Early Inspiration Sets Foundations for Careers in Photojournalism

John Wilson, chief photographer at SKL, working with reporter Heather Simonsen.

By Katelyn Umhotlz

For visual journalists, there’s often that one picture or person that inspired them to enter photojournalism. For Amanda Voisard, a contract photographer for the United Nations, that moment happened during a college tour.

“I was visiting Ohio University to check out the journalism school,” Voisard said. “In the lobby was the work of a former master's student, which was about the Rwandan Hutus and Tutsis and refugees that were coming out of there.”

She had been considering a writing career but she had a change of heart. She said she told her parents her future was in documentary photojournalism.

“My father was a sculptor, and my mother was an architect,” Voisard said. “Art is a big part of the family. [Photojournalism] was a natural outlet for a daughter of creative people — to use photography in addition to the pen.”

For Mannie Garcia, a freelance photographer based in Washongton, D.C., it wasn’t necessarily a single work that attracted him to visual journalism, but two photographers: Henri Cartier-Bresson inspired him, Robert Capa motivated him. During school, he spent time studying their photography. 

Their work made Garcia more patient and appreciate when his big moment came. It happened when he was hired by the Morale, Welfare and Recreation department on a military base in Germany. He was supposed to be paid to photograph an air show that was to take place on base. The payment fell through, but he stayed and took pictures anyway.

“On that day, it was one of the worst disasters in aviation history,” Garcia said. “I captured the instance of impact between the jets. I got pictures of those jets crashing into crowds of people.”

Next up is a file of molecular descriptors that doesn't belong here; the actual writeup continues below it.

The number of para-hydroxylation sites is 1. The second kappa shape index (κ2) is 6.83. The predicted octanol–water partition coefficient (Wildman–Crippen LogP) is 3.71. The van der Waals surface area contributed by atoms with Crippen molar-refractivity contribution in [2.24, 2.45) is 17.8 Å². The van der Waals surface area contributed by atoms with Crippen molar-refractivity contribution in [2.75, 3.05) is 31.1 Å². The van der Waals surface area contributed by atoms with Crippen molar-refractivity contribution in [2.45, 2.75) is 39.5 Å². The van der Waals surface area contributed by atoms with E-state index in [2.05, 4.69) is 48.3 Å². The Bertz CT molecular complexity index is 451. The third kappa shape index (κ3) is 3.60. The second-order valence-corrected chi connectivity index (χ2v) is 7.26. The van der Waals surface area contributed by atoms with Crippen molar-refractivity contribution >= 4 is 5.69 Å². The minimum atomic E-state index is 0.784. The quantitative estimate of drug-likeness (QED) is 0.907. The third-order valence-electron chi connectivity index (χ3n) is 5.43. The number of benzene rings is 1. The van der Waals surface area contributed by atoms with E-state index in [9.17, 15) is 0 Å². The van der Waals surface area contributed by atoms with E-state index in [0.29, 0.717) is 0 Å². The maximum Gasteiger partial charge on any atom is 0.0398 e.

He was injured, but his pictures were shown across the globe.

John Wilson, staff photographer for KSL-TV, was inspired by both a person in his life and pictures. In college, Wilson took on an internship in Lexington, Kentucky for sports photography. The sports photographer there, Brooks J. Meriwether, helped him get his work on air.

“He taught me how to shoot, but he was leaving in a few weeks,” Wilson said. “He told me I could take over once he's gone and as an intern, that was the greatest thing ever to hear,” Wilson said. “He spent the first few weeks showing me the ropes, and I spent the rest of my internship shooting sports for that TV station.”

His next inspiration came from photographs. After he attended a Kentucky News Photographers Association seminar, the photos of Boyd Huppert stuck out to him. Huppert’s story was “Portraits of Compassion,” about a woman who painted portraits of fallen soldiers for their families. In that moment, he had a change of heart.

“From that point on, I progressively started doing more storytelling stuff on my own,” Wilson said. He started shooting more news and less sports and is now a chief photographer.

 

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